Hogg, in accordance with what he deemed his instructions, prepared a trust deed or agreement. The trustee was to pay the income to Mrs. Ross during her life and after her death to divide the principal among the children of the marriage her surviving or their issue per stirpes or to make other disposition thereof in accordance with the provisions of the instrument. The instrument was submitted to the trust company for approval. After the trust company had agreed to act as trustee, the instrument was sent to Montreal, where Ross and his wife executed it before the American Consul General. The Equitable Trust Company had not yet signed the indenture, but did so after the indenture was sent to it. Then the Bank of Montreal in New York City, acting as agent for Ross, delivered the securities to the trustee. The trust deed contains a recital that: ‘Whereas Mr. Ross has become possessed of ample means and is desirous of making suitable provision for Mrs. Ross in lieu of the provisions in her favor contained in said contract of marriage settlement, and Mrs. Ross is willing to renounce and revoke the provisions of said marriage settlement in her favor and to accept in lieu thereof the provisions for her benefit and support hereinafter contained in this agreement.’ Mrs. Ross then expressly revoked all conditions or provisions contained in the contract of marriage and all benefits which might accrue to her under the marriage contract.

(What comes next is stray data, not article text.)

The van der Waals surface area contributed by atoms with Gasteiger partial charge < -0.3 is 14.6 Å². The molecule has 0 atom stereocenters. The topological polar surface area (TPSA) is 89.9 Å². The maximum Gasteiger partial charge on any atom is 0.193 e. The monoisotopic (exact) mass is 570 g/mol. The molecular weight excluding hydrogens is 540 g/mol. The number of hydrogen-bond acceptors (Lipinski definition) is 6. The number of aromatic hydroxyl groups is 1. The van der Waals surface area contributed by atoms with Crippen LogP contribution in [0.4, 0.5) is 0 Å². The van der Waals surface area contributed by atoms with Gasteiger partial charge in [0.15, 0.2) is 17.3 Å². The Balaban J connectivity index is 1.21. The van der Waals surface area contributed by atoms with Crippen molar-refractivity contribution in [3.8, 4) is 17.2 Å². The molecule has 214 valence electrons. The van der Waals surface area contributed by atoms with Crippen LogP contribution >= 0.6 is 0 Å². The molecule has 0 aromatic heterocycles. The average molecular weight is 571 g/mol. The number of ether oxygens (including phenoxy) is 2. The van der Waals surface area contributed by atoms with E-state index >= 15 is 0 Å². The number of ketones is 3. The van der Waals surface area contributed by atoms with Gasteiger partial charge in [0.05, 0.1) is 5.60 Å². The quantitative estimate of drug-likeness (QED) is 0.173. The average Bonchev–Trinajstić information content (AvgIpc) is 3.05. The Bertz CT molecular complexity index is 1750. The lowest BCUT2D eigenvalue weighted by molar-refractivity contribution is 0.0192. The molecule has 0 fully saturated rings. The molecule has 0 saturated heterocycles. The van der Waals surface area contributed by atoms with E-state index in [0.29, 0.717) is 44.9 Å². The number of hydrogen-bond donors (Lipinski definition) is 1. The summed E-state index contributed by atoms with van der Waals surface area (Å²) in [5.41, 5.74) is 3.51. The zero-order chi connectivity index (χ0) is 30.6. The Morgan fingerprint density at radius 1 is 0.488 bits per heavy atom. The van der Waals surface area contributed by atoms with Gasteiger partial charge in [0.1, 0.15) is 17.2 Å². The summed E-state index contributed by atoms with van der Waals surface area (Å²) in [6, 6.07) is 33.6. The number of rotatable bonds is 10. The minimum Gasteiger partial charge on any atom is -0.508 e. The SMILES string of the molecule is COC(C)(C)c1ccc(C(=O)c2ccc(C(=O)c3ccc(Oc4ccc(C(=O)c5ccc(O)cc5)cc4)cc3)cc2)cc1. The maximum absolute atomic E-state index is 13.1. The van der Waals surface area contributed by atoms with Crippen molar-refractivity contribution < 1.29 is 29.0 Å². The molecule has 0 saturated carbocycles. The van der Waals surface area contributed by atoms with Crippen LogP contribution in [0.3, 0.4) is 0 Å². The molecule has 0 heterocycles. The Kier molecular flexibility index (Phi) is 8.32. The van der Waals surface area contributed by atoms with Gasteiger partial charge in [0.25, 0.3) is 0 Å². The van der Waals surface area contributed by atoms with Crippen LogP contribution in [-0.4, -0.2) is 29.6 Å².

For about ten years the trustee carried out the provisions of the trust indenture. During that time no one questioned its validity. In 1926 Ross retained a Montreal barrister to draw up a will. He told the barrister of the provision he had already made for his family. The barrister promptly told Ross that the trust indenture was patently invalid under the law of Quebec, and so notified the trustee. By that time most of the estate which Ross had received from his father had been dissipated. Ross was deeply involved in speculations in oil stocks. He owed large sums to some Baltimore banks. He informed the Baltimore banks that the trust he had created was invalid, and, in consideration of his promise to bring legal proceedings to have the trust set aside and to deliver the trust property to the banks as collateral, they agreed not only to extend the existing loans but to make new loans to Ross. He secured the signatures of his wife and children to written consents to revoke the trust. Ross then began an action to set aside the trust on the ground that it was void at its inception and a second action for the revocation of the trust upon the consent of the interested parties.